648  
 649      a sequence:
 650          - one bourbon
 651          - one scotch
 652          - one beer
 653  
 654  =item scalar
 655  
 656  A scalar is a YAML node that is a single value. By default YAML scalars
 657  are loaded into Perl scalars.
 658  
 659      a scalar key: a scalar value
 660  
 661  YAML has many styles for representing scalars. This is important because
 662  varying data will have varying formatting requirements to retain the
 663  optimum human readability.
 664  
 665  =item plain scalar
 666  
 667  A plain sclar is unquoted. All plain scalars are automatic candidates
 668  for "implicit tagging". This means that their tag may be determined
 669  automatically by examination. The typical uses for this are plain alpha
 670  strings, integers, real numbers, dates, times and currency.
 671  
 672      - a plain string
 673      - -42
 674      - 3.1415
 675      - 12:34
 676      - 123 this is an error
 677  
 678  =item single quoted scalar
 679  
 680  This is similar to Perl's use of single quotes. It means no escaping
 681  except for single quotes which are escaped by using two adjacent
 682  single quotes.
 683  
 684      - 'When I say ''\n'' I mean "backslash en"'
 685  
 686  =item double quoted scalar
 687  
 688  This is similar to Perl's use of double quotes. Character escaping can
 689  be used.
 690  
 691      - "This scalar\nhas two lines, and a bell -->\a"
 692  
 693  =item folded scalar
 694  
 695  This is a multiline scalar which begins on the next line. It is
 696  indicated by a single right angle bracket. It is unescaped like the
 697  single quoted scalar. Line folding is also performed.
 698  
 699      - > 
 700       This is a multiline scalar which begins on
 701       the next line. It is indicated by a single
 702       carat. It is unescaped like the single
 703       quoted scalar. Line folding is also
 704       performed.
 705  
 706  =item block scalar
 707  
 708  This final multiline form is akin to Perl's here-document except that
 709  (as in all YAML data) scope is indicated by indentation. Therefore, no
 710  ending marker is required. The data is verbatim. No line folding.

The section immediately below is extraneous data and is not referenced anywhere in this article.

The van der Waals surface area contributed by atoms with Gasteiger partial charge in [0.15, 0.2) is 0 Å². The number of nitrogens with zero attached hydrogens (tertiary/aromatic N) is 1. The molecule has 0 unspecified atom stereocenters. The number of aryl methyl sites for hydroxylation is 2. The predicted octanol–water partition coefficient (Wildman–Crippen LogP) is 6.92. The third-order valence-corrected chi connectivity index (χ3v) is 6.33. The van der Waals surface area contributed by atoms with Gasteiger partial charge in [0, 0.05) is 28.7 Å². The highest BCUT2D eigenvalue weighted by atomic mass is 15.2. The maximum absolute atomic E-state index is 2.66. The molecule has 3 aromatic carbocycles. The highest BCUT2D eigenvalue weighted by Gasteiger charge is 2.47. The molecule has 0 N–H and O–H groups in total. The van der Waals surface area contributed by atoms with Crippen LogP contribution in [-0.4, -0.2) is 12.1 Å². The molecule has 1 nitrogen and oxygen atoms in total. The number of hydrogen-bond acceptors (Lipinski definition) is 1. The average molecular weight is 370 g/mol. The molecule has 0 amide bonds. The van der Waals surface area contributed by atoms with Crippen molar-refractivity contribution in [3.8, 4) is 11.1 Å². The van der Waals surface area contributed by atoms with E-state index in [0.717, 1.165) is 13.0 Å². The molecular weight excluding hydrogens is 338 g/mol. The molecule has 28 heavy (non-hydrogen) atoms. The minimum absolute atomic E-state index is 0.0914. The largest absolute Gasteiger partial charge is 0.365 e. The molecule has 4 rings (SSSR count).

711  
 712      - |
 713          QTY  DESC          PRICE  TOTAL
 714          ---  ----          -----  -----
 715            1  Foo Fighters  $19.95 $19.95
 716            2  Bar Belles    $29.95 $59.90
 717  
 718  =item parser
 719  
 720  A YAML processor has four stages: parse, load, dump, emit.
 721  
 722  A parser parses a YAML stream. YAML.pm's Load() function contains a
 723  parser.
 724  
 725  =item loader
 726  
 727  The other half of the Load() function is a loader. This takes the
 728  information from the parser and loads it into a Perl data structure.
 729  
 730  =item dumper
 731  
 732  The Dump() function consists of a dumper and an emitter. The dumper
 733  walks through each Perl data structure and gives info to the emitter.
 734  
 735  =item emitter
 736  
 737  The emitter takes info from the dumper and turns it into a YAML stream.
 738  
 739  NOTE:
 740  In YAML.pm the parser/loader and the dumper/emitter code are currently
 741  very closely tied together. In the future they may be broken into
 742  separate stages.
 743  
 744  =back
 745  
 746  For more information please refer to the immensely helpful YAML
 747  specification available at L<http://www.yaml.org/spec/>.
 748  
 749  =head1 ysh - The YAML Shell
 750  
 751  The YAML distribution ships with a script called 'ysh', the YAML shell.
 752  ysh provides a simple, interactive way to play with YAML. If you type in
 753  Perl code, it displays the result in YAML. If you type in YAML it turns
 754  it into Perl code.
 755  
 756  To run ysh, (assuming you installed it along with YAML.pm) simply type:
 757  
 758      ysh [options]
 759  
 760  Please read the C<ysh> documentation for the full details. There are
 761  lots of options.
 762  
 763  =head1 BUGS & DEFICIENCIES
 764  
 765  If you find a bug in YAML, please try to recreate it in the YAML Shell
 766  with logging turned on ('ysh -L'). When you have successfully reproduced
 767  the bug, please mail the LOG file to the author (ingy@cpan.org).
 768  
 769  WARNING: This is still *ALPHA* code. Well, most of this code has been
 770  around for years...
 771  
 772  BIGGER WARNING: YAML.pm has been slow in the making, but I am committed
 773  to having top notch YAML tools in the Perl world. The YAML team is close
 774  to finalizing the YAML 1.1 spec. This version of YAML.pm is based off of
 775  a very old pre 1.0 spec. In actuality there isn't a ton of difference,
 776  and this YAML.pm is still fairly useful. Things will get much better in
 777  the future.
 778  
 779  =head1 RESOURCES
 780  
 781  L<http://lists.sourceforge.net/lists/listinfo/yaml-core> is the mailing
 782  list. This is where the language is discussed and designed.
 783  
 784  L<http://www.yaml.org> is the official YAML website.
 785  
 786  L<http://www.yaml.org/spec/> is the YAML 1.0 specification.
 787  
 788  L<http://yaml.kwiki.org> is the official YAML wiki.
 789  
 790  =head1 SEE ALSO
 791  
 792  See YAML::Syck. Fast!
 793  
 794  =head1 AUTHOR
 795  
 796  Ingy döt Net <ingy@cpan.org>
 797  
 798  is resonsible for YAML.pm.
 799  
 800  The YAML serialization language is the result of years of collaboration
 801  between Oren Ben-Kiki, Clark Evans and Ingy dE<ouml>t Net. Several others
 802  have added help along the way.
 803  
 804  =head1 COPYRIGHT
 805  
 806  Copyright (c) 2005, 2006, 2008. Ingy dE<ouml>t Net.
 807  
 808  Copyright (c) 2001, 2002, 2005. Brian Ingerson.
 809  
 810  Some parts copyright (c) 2009 - 2010 Adam Kennedy
 811  
 812  This program is free software; you can redistribute it and/or modify it
 813  under the same terms as Perl itself.
 814  
 815  See L<http://www.perl.com/perl/misc/Artistic.html>
 816  
 817  =cut